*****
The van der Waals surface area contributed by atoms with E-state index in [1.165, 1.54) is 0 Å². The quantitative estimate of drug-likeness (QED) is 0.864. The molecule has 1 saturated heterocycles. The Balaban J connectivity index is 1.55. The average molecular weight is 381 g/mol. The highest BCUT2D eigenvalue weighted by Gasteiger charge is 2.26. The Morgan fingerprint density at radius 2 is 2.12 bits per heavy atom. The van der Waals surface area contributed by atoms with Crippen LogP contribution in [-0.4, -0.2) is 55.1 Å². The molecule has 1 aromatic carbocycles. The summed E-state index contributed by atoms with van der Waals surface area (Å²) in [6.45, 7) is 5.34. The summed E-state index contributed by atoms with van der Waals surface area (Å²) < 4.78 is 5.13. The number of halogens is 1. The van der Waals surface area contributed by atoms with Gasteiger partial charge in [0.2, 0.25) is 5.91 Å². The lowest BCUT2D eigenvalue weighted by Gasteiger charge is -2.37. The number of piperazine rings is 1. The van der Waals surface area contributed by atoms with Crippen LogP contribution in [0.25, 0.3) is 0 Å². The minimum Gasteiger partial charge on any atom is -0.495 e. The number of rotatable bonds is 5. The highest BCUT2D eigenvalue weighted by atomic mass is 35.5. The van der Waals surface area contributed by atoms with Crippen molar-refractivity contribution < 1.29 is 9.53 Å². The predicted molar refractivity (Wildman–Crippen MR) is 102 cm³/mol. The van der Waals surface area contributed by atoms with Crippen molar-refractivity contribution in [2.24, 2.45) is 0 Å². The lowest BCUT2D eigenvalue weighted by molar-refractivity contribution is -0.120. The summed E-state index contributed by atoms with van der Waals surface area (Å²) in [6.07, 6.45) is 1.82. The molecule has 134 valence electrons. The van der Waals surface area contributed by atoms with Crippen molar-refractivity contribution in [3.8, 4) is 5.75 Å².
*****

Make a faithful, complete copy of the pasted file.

The van der Waals surface area contributed by atoms with E-state index in [1.165, 1.54) is 0 Å². The quantitative estimate of drug-likeness (QED) is 0.864. The molecule has 1 saturated heterocycles. The Balaban J connectivity index is 1.55. The average molecular weight is 381 g/mol. The highest BCUT2D eigenvalue weighted by Gasteiger charge is 2.26. The Morgan fingerprint density at radius 2 is 2.12 bits per heavy atom. The van der Waals surface area contributed by atoms with Crippen LogP contribution in [-0.4, -0.2) is 55.1 Å². The molecule has 1 aromatic carbocycles. The summed E-state index contributed by atoms with van der Waals surface area (Å²) in [6.45, 7) is 5.34. The summed E-state index contributed by atoms with van der Waals surface area (Å²) < 4.78 is 5.13. The number of halogens is 1. The van der Waals surface area contributed by atoms with Gasteiger partial charge in [0.2, 0.25) is 5.91 Å². The lowest BCUT2D eigenvalue weighted by Gasteiger charge is -2.37. The number of piperazine rings is 1. The van der Waals surface area contributed by atoms with Crippen LogP contribution in [0.25, 0.3) is 0 Å². The minimum Gasteiger partial charge on any atom is -0.495 e. The number of rotatable bonds is 5. The highest BCUT2D eigenvalue weighted by atomic mass is 35.5. The van der Waals surface area contributed by atoms with Crippen molar-refractivity contribution < 1.29 is 9.53 Å². The predicted molar refractivity (Wildman–Crippen MR) is 102 cm³/mol. The van der Waals surface area contributed by atoms with Crippen molar-refractivity contribution in [2.24, 2.45) is 0 Å². The lowest BCUT2D eigenvalue weighted by molar-refractivity contribution is -0.120. The summed E-state index contributed by atoms with van der Waals surface area (Å²) in [6.07, 6.45) is 1.82. The molecule has 134 valence electrons. The van der Waals surface area contributed by atoms with Crippen molar-refractivity contribution in [3.8, 4) is 5.75 Å².